There is one experience that sticks out in my mind more than any other when I try to explain how I felt as a “half-adopted” (AKA step-parent adopted) child growing up.
I lived on a quiet suburban street in Sandy, Utah growing up. It was a development where new houses were still being built, and the community was tight because there weren’t a lot of us. That being said, all us kids knew each other and played in the concrete foundations and newly framed houses surrounding us.
On one such day of playing, a friend’s older brother yelled out to me, “HA HA, YOU’RE ADOPTED!” I didn’t remember telling this dude anything about my adoption, mostly because I was only 8 or 9, and I didn’t fully understand it myself. As I stood there, with all the neighborhood kids staring at me, it hit me like a brick to the face. I WAS DIFFERENT. Quickly I made a beeline for home, praying my friends didn’t see the tears streaming down my face.
I don’t remember what happened after I got home or if any actions were taken against my offender. I don’t remember if my parents soothed me or if I hid in my room and smothered the emotions so no one would ever know I was hurt (This seems to be my coping strategy still, 20 years later.) This was when the fact that I was adopted became an enemy to my identity. I did not want anyone to know I was adopted. I did not even personally want to know I was adopted. I remember thinking about how I wish my parents had just kept it a secret and planned to take that secret to their grave. I was embarrassed and I was ashamed.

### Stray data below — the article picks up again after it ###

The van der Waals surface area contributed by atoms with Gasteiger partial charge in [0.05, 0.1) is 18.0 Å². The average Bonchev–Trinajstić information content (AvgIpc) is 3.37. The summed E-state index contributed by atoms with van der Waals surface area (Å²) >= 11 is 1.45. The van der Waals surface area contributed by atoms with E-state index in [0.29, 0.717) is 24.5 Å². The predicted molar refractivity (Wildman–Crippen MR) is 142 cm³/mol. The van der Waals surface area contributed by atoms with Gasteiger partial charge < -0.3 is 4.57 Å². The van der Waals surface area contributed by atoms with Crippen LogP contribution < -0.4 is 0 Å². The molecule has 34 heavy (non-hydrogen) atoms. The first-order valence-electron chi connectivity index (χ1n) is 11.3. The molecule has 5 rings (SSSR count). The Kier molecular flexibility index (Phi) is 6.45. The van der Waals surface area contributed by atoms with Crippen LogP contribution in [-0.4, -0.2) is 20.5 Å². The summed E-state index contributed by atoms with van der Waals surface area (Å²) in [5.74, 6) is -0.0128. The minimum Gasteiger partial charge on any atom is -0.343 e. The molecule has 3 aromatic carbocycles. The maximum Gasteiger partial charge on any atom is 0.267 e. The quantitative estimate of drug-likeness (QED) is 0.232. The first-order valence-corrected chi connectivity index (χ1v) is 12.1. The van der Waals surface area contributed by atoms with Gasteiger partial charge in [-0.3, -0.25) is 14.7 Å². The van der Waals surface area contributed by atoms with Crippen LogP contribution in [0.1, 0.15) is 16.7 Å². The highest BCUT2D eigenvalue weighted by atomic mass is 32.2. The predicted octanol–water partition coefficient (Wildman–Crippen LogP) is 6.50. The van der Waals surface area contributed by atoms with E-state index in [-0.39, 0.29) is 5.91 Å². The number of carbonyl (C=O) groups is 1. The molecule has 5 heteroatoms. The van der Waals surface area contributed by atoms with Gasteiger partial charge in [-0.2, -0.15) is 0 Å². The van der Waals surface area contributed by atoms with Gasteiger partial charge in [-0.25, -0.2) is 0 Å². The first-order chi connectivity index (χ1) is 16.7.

This makes me so sad because if only I had been taught from a young age that being adopted made me unique, special, and strong, I would have been able to explain to that young man that there was nothing wrong with how I became part of my family. However, because of this experience, I now know how I want to raise my son whom I adopted when he was 14 months old. He is a smart kid at only 4-1/2, and he understands, to the degree a 4-1/2-year-old can, that he is adopted. He knows that his birth mother, birth father, and birth families love him, that his mommy and daddy love him, waited and prayed for him, and want him to be happy. I never want my son to feel embarrassed or ashamed about his path to our family. Sure, there might come a time when he does feel this way, in spite of my best efforts, but my own experiences will help me guide him through his feelings of uncertainty and sadness.
Some experiences hurt, but they come back to bless us later. My experiences with growing up adopted will allow me to help my son navigate similar experiences and feelings. Worth it.